extensive new scientific
in Wiley Interdisciplinary Reviews: Energy & Environment says
that proved conventional oil reserves as detailed in industry sources
are likely “overstated” by half.
to standard sources like the Oil & Gas Journal, BP’s Annual
Statistical Review of World Energy, and the US Energy Information
Administration, the world contains 1.7 trillion barrels of proved
according to the new study by Professor Michael Jefferson of the ESCP
Europe Business School, a former chief economist at oil major Royal
Dutch/Shell Group, this official figure which has helped justify
massive investments in new exploration and development, is almost
double the real size of world reserves.
Interdisciplinary Reviews (WIRES) is a series of high-quality
peer-reviewed publications which runs authoritative reviews of the
literature across relevant academic disciplines.
to Professor Michael Jefferson, who spent nearly 20 years at Shell in
various senior roles from head of planning in Europe to director of
oil supply and trading, “the five major Middle East oil exporters
altered the basis of their definition of ‘proved’ conventional
oil reserves from a 90 percent probability down to a 50 percent
probability from 1984. The result has been an apparent (but not real)
increase in their ‘proved’ conventional oil reserves of some 435
reserves have been further inflated, he wrote in his study, by adding
reserve figures from Venezuelan heavy oil and Canadian tar sands –
despite the fact that they are “more difficult and costly to
extract” and generally of “poorer quality” than conventional
oil. This has brought up global reserve estimates by a further 440
conclusion is stark: “Put bluntly, the standard claim that the
world has proved conventional oil reserves of nearly 1.7 trillion
barrels is overstated by about 875 billion barrels. Thus, despite the
fall in crude oil prices from a new peak in June, 2014, after that of
July, 2008, the ‘peak oil’ issue remains with us.”
thought the above article worth a post of its own. After all it is a
vindication of what many of us have been saying for years now. And I
especially call your attention to the line: “the standard claim
that the world has proved conventional oil reserves of nearly 1.7
trillion barrels is overstated by about 875 billion barrels.”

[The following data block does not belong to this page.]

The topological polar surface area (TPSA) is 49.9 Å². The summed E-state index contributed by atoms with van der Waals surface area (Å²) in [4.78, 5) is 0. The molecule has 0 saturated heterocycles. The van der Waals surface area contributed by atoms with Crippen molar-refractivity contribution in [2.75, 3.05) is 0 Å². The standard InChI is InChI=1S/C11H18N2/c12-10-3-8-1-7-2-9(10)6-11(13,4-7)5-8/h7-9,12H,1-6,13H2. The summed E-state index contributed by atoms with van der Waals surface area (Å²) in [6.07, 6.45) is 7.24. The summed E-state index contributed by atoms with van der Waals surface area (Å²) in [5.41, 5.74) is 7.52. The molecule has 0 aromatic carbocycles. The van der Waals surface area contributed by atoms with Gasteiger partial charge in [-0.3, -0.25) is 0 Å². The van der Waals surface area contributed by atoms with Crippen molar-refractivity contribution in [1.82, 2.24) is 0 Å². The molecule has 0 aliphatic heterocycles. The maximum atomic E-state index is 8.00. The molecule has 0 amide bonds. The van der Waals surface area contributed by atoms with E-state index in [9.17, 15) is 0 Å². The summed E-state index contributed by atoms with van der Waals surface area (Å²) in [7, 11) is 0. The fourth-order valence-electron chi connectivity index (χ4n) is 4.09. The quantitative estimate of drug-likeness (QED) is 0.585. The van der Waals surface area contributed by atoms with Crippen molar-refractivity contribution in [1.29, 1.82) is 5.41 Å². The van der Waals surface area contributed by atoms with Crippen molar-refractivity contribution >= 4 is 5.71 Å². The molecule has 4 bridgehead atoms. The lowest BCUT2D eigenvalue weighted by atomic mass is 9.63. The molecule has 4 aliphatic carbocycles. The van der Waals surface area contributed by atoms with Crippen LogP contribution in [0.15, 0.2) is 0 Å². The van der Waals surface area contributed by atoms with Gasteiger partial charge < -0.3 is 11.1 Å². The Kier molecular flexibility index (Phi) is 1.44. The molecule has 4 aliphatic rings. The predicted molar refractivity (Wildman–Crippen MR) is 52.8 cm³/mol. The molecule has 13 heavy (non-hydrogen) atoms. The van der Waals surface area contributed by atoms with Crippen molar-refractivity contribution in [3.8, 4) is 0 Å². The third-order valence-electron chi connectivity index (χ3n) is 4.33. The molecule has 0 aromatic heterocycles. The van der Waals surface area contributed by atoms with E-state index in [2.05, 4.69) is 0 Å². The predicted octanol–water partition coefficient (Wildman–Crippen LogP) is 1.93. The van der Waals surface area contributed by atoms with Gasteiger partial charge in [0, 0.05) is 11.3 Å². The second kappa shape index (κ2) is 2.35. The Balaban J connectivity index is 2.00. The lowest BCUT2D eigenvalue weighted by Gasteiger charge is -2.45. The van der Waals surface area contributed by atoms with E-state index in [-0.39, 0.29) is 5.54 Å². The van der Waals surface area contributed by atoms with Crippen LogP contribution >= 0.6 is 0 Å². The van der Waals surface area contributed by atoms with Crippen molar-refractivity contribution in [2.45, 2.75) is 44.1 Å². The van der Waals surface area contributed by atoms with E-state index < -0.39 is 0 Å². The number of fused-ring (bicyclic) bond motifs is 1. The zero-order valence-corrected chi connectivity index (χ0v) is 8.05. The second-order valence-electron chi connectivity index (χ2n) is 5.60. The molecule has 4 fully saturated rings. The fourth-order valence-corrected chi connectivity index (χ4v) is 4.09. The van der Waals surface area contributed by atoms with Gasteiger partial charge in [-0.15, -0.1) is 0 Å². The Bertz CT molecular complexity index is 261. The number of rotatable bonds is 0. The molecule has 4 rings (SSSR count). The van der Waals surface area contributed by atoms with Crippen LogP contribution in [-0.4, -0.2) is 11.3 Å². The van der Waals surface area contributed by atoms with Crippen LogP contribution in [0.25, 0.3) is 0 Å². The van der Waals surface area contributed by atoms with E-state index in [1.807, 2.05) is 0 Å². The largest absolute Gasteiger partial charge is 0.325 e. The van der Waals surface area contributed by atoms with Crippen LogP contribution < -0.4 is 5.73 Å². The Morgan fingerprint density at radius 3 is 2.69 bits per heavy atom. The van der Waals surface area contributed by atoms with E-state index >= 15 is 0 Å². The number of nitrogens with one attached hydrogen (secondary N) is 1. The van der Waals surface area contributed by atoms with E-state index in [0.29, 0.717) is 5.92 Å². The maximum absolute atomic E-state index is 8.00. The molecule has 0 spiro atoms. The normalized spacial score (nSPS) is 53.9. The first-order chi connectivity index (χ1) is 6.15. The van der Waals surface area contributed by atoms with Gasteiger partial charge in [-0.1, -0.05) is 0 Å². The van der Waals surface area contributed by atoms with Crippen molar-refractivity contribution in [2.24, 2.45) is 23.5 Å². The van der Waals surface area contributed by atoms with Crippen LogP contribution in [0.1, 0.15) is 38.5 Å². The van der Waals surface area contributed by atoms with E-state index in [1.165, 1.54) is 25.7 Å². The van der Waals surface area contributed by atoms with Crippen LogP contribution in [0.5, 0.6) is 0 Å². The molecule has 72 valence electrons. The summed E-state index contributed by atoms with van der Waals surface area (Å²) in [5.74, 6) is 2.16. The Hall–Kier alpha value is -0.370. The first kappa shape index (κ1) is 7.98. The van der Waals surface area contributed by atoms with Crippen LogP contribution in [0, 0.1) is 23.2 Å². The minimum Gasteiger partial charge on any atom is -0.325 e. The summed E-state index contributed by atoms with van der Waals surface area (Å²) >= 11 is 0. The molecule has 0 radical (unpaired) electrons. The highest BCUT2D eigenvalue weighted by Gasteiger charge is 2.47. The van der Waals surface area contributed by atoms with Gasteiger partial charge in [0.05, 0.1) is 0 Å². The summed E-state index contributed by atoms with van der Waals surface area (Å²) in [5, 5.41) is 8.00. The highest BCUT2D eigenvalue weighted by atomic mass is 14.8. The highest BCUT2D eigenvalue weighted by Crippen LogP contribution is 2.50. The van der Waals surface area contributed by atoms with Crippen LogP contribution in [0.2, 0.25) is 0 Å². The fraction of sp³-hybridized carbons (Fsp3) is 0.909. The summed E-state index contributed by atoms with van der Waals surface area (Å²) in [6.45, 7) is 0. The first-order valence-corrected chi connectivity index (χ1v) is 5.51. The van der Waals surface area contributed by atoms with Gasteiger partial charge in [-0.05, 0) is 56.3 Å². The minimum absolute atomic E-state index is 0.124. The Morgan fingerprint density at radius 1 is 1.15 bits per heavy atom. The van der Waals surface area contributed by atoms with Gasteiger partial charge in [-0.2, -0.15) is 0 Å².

puts conventional reserves at about 825 billion barrels. That is OPEC
+ Non-OPEC, that is everything, well, everything conventional. That
is almost exactly the amount of reserves I have been claiming for
years. I have been thrashing this straw for over a decade and it
feels good to get some vindication.
March 29th, the Government Accountability Office (GAO), also referred
to as the ‘congressional watchdog’, released a much-anticipated
report called Crude Oil: Uncertainty about future oil supply makes it
important to develop a strategy for addressing a peak and decline in
report was initiated by a request, just over a year ago, from
Congressman Roscoe Bartlet, a very vocal proponent of the peak oil
theory in the U.S. Congress.
significance of this report cannot be under-stated. For the first
time in North America, an independent and nonpartisan agency that
works for Congress and the American people has gone on record stating
that peak oil is a real and pressing concern that the government
should be preparing for.
new economic phenomena will kick in the moment oil production peaks,
turning normal national finance ministry policies on their heads
reason there is such heated debate over when exactly peak oil is due
to arrive is because, at the point of the peak, the fundamental laws
of economics governing oil production, consumption, and prices, will
flip over to a whole new paradigm. And because oil is very much the
key commodity at the root of all economic activity in the modern
industrial world, the flip-over of economic laws governing oil will
deeply affect, and even potentially flip over, the fundamental
economic laws governing all of the world’s industrial activity.
I thought I would just add a couple of charts taken from the EIA’s
latest Short-Term Energy Outlook.
EIA expects shale oil and the rest of the lower 48 states to continue
to decline but slow the decline next year and plateau in the last
quarter of 2017 at 5.7 million barrels per day.
saving grace, the EIA believes, will come from the Gulf of Mexico.
They have GOM production reaching 1.93 million barrels per day in
December of 2017. The spikes downward in August, September and
October of 2017 and 2017 are obviously the EIA trying to anticipate
the hurricane season. I think they are being overly cautious here. It
is unlikely that disruptions of this magnitude will occur.
after you combine the two above charts then add in Alaska you get the
above production numbers and projection.
Laherrere posted me all the below: It is good to see that he is also
in agreement with the above article.
in this 2016 paper writes:
bluntly, the standard claim that the world has proved conventional
oil reserves of nearly 1.7 trillion barrels is overstated by about
875 billion barrels.”
my graph of political current proved and 2P backdated remaining
reserves in 1998 Scientific American (with 1700 missing fields) I
have updated often in many papers this very important graph (the most
important in my opinion) because it explains the huge discrepancy
between the economists relying on official data and the technicians
relying on confidential data.
can see in my graph the conventional oil remaining reserves is, at
end 2015, about 1700 Gb for IEA and OGJ (EIA) but at about 800 Gb for
the backdated confidential technical sources, in line with Michael
am glad to see IIASA (which designed the very optimistic energy
scenarios for the IPCC reports, in particular with the crazy CRP 8.5)
showing more realistic assessments.